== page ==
Anheuser-Busch, the giant brewing company, released a statement announcing the company “will unlock its biggest beer giveaway in history: when we reach the 70 percent milestone, America. Your next round will be on us!” CEO Michel Doukeris added, “At Anheuser-Busch, we are committed to supporting the safe and strong recovery of our nation and being able to be together again at the places with the people we have missed so much. This commitment includes encouraging Americans to get vaccinated, and we are excited to buy Americans 21+ a round of beer when we reach the White House goal.”

Other states engaging in these gimmicks include California, New Mexico and Ohio, who have started similar lottery drawings in the hopes of spurring the vaccination effort.

However, little effort has been taken to explain why these sharp declines have occurred, preferring to blame people based on political ideology. Rhetoric aside, this question was studied and reported on by the CDC in their May 28 MMWR release.

They sought to look at the patterns in COVID-19 vaccination coverage by social vulnerability and urbanicity. They found that disparities in county-level vaccination coverage by social vulnerabilities had increased despite expanding vaccine eligibility, especially in large fringe metropolitan and non-metropolitan counties. They wrote, “By May 1, 2021, vaccination coverage among adults was lower among those living in counties with lower socioeconomic status and with higher percentages of households with children, single parents, and persons with disabilities.”

States in the Deep South, with high rates of poverty, have barely given at least one dose to a third of their populations while those fully vaccinated are just reaching 30 percent. A significant section of the population in the poorest areas remains vulnerable as the vaccination initiative is reaching a ceiling.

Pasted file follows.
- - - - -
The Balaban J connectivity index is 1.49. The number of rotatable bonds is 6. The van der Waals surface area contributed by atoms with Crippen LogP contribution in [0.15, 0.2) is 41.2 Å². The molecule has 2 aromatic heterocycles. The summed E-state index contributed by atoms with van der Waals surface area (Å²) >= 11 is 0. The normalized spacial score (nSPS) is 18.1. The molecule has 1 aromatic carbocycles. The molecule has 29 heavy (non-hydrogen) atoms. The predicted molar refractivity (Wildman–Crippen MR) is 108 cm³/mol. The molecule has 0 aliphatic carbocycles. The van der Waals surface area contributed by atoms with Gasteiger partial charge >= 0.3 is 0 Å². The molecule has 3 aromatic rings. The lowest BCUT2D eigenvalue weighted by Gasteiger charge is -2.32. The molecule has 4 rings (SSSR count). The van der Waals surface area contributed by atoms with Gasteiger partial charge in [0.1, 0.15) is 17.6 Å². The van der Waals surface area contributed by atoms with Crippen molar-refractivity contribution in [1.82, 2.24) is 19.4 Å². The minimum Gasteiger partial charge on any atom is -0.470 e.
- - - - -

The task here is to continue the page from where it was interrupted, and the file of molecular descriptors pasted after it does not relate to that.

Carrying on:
Mississippi has fully vaccinated just 27.5 percent and vaccination rates have declined five percent from a week ago. Alabama, with 29.3 percent fully vaccinated, has seen a 73 percent drop in vaccinations from the week prior.

While North America and Europe, where the majority of the vaccines have been distributed, are seeing COVID-19 infection rates continue their steady declines, across Southeast Asia, the Eastern Mediterranean, Western Pacific and Africa, cases remain high or have remained precariously steady.

Cases are on the rise again across South Africa where four of nine provinces are facing a brutal third wave. The winter season in conjunction with an increase seen in travel and the loosening of restrictions is leading to concerns from the World Health Organization (WHO).

A WHO Africa statement released on June 3 noted, “African countries must urgently boost critical care capacity to prevent health facilities from being overwhelmed. This comes as vaccine shipments to the continent grind to a near halt… In the last two weeks, Africa recorded a 20 percent increase in cases compared with the previous fortnight. The pandemic is trending upwards in 14 countries and in the past week alone, eight countries witnessed an abrupt rise of over 30 percent in cases. South Africa is reporting a sustained increase in cases, while Uganda saw a 131 percent week-on-week rise last week, with infection clusters in schools, rising cases among health workers and isolation centers and intensive care units filling up. Angola and Namibia are also experiencing a resurgence in cases.”

The regional director for WHO Africa, Dr. Matshidiso Moeti, sounded the alarm. “The threat of a third wave in Africa is real and rising. Our priority is clear—it’s crucial that we swiftly get vaccines into arms of Africans at high risk of falling seriously ill and dying of COVID-19. While many countries outside Africa have now vaccinated their high-priority groups and are able to even consider vaccinating their children, African countries are unable to even follow up with second doses for high-risk groups.”

Less than two percent of Africa’s population has received a COVID-19 vaccine. Additionally, some of the vaccines that are arriving have waited so long to be shipped in storage that they have expired, necessitating they be destroyed.

After months of promising to send COVID-19 vaccine doses to the waiting world, just 80 million doses may eventually leave the US. In a hypocritical statement so commonplace with US leaders, President Joe Biden said, “The United States will be the world’s arsenal of vaccine in our shared fight against this virus. In the days to come, as we draw on the experiences of distributing the vaccine doses announced today, we will have more details to provide about how future doses will be shared.”